Cynthia Haddad is thrilled. After several trips back and forth, her new workspace is finally ready just in time for the start of the summer party season: a wooden bar made by a carpenter in Gemmayzeh, a neighborhood not far from downtown Beirut.
The almost three-meter-long, U-shaped bar can be assembled and disassembled within minutes. Its triangle-shaped shelf and cupboards can store dozens of bottles and cocktail ingredients, while its front can be customized, thanks to an interchangeable panel system, with four themes. The central panel, irremovable and black, features a neon sign that reads: “Eden.”
Haddad, in her early 30s, is preparing to relaunch the mobile bar company started by her brother, death metal musician Jean-Pierre Haddad, who died in an accident a year ago.
“My brother started this business in early 2017. Business was good for two years,” says Cynthia. “Then the crisis started, followed by COVID-19. JP traveled abroad for work and then had the accident,” says Cynthia. “Today, I want to make it a solid brand, at my own pace,” she adds.
COVID-19 shuts down nightlife
Haddad is confident about the future of Eden because mobile bars are popular among Lebanese partygoers who still have the means to go out drinking despite the crisis.
“It’s been 10 or 15 years since the concept was introduced in the country, mainly in weddings and private parties where mobile bars started to be seen alongside caterers,” says Naji Morkos, co-manager of HODEMA, a tourism and hospitality consulting firm.
Magali Gemayel, managing director of bar catering company The Tipplers, agrees. “There were only a handful of players when we launched our company. Today, there are more than 30.” Her company operates two dozen mobile bars with different themes.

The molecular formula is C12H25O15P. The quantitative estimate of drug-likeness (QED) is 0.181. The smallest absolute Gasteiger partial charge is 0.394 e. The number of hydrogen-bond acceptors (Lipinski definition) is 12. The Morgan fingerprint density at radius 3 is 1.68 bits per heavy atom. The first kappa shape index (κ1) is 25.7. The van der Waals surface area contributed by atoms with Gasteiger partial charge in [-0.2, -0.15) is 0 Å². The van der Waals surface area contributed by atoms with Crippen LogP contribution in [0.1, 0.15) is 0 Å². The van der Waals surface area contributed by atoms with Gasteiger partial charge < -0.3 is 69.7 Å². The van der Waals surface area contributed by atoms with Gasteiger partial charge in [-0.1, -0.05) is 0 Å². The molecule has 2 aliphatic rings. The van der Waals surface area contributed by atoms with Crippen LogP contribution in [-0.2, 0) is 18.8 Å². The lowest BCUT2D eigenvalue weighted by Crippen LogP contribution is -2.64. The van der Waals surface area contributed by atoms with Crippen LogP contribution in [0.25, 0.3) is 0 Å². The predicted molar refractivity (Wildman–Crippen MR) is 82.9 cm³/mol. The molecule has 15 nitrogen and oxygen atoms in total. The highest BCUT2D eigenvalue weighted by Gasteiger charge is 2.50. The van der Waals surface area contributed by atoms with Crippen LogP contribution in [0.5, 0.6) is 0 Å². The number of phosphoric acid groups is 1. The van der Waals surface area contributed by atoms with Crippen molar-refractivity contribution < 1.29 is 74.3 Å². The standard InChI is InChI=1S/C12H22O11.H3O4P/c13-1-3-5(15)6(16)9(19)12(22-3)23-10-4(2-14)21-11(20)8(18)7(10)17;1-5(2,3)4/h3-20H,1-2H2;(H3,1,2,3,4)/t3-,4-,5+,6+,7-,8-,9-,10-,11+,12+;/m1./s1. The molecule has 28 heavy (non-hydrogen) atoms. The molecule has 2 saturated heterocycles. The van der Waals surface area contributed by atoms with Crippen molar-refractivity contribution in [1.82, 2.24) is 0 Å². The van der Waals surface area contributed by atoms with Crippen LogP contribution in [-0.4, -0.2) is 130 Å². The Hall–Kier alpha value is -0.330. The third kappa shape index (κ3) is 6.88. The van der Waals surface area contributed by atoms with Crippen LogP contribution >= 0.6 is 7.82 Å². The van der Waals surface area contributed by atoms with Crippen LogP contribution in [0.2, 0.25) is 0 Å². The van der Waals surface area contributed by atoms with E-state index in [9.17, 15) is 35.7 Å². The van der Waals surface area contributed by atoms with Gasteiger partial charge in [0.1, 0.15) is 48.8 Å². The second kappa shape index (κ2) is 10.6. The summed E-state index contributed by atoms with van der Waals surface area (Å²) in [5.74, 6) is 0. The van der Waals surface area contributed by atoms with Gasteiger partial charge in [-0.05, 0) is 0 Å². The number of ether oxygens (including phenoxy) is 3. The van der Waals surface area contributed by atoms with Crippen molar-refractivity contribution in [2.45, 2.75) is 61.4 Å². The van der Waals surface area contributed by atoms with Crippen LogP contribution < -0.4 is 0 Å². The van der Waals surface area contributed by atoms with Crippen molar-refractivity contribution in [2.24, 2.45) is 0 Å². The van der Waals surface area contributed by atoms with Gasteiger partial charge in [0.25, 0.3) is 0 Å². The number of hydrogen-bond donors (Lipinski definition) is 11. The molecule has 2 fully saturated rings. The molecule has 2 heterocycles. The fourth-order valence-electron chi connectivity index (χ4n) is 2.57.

Launched in April 2016, The Tipplers has since joined the club of well-established players in the market, like Bar-Chitect, Butler Bottles, Liquid Engineers and Cin Cin. The company took part in more than 400 events in 2019, mainly spread over popular party seasons and anticipates somewhat of a comeback this year. “More than the crisis, it is the lockdowns related to COVID-19 that impacted our business, with only about 50 events in 2020,” says Gemayel.
Starting with a small team of four people, the company now employs 30 full-timers, not counting around 20 subcontractors. It offers no fewer than 25 different bar designs, including welcome drink stations for big events. “There is something for every occasion, from weddings and private parties to corporate events and trade shows,” says Gemayel. This willingness to diversify can be found among a majority of players.
Rates are generally set per customer, starting at $10 dollars and going up depending on the drinks, how many bartenders are working and whether the mobile bar is insured.
Still room for new players
The increasing number of mobile bar companies on the Lebanese market reflects a real craze for this concept among partygoers, as well as hotel and catering professionals, people in the field say.
“It has developed in recent years under the impulse of a growing demand and the interest of bartenders,” says Morkos from HODEMA. He points to the advantages of this model for professionals. “The basic investment is lower than for a traditional bar and the operating costs are minimal.”
“Above all,” Morkos adds, “there won’t be a build-up of stocks,” as supplies are bought and sold on demand, or event by event.
The customers’ interest is elsewhere. “In a country where alcohol consumption is mostly done in a festive context, the mobile bar has gradually become attractive in itself,” says Gemayel.
“It gives an added value to the party, and in a country like Lebanon, it is one of the best-selling pitches,” says Morkos.
Is the market already saturated? There aren’t reliable statistics, but Morkos, for example, believes that there is still room for new players.
“It is a very volatile sector, essentially based on services and very sensitive to new trends and therefore to new faces,” Morkos says.
Gemayel has a more nuanced opinion. “Today, we are numerous, but there is work for everyone. I think there is still room, especially for entry-level services.”
Haddad prefers to focus on launching her business. “There is still some time. The Lebanese will not stop partying tomorrow,” she says.
This article was originally published in French in L’Orient-Le Jour. Translation by Joelle El Khoury.